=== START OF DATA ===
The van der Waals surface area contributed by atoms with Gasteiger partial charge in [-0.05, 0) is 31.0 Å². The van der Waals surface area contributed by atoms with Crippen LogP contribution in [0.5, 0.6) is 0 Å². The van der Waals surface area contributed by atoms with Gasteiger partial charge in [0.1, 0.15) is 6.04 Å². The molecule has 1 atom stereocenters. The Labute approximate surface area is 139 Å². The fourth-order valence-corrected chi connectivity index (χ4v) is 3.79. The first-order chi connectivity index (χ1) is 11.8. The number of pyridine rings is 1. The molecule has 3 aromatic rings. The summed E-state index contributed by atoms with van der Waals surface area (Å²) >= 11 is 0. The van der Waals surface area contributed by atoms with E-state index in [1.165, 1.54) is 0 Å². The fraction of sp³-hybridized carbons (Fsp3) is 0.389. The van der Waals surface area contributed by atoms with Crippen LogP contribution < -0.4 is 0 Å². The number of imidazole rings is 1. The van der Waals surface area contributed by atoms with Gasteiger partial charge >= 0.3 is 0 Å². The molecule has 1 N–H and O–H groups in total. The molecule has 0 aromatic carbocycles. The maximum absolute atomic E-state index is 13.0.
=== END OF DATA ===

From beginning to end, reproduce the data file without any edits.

The van der Waals surface area contributed by atoms with Gasteiger partial charge in [-0.05, 0) is 31.0 Å². The van der Waals surface area contributed by atoms with Crippen LogP contribution in [0.5, 0.6) is 0 Å². The van der Waals surface area contributed by atoms with Gasteiger partial charge in [0.1, 0.15) is 6.04 Å². The molecule has 1 atom stereocenters. The Labute approximate surface area is 139 Å². The fourth-order valence-corrected chi connectivity index (χ4v) is 3.79. The first-order chi connectivity index (χ1) is 11.8. The number of pyridine rings is 1. The molecule has 3 aromatic rings. The summed E-state index contributed by atoms with van der Waals surface area (Å²) >= 11 is 0. The van der Waals surface area contributed by atoms with E-state index in [1.165, 1.54) is 0 Å². The fraction of sp³-hybridized carbons (Fsp3) is 0.389. The van der Waals surface area contributed by atoms with Crippen LogP contribution < -0.4 is 0 Å². The number of imidazole rings is 1. The van der Waals surface area contributed by atoms with Gasteiger partial charge >= 0.3 is 0 Å². The molecule has 1 N–H and O–H groups in total. The molecule has 0 aromatic carbocycles. The maximum absolute atomic E-state index is 13.0.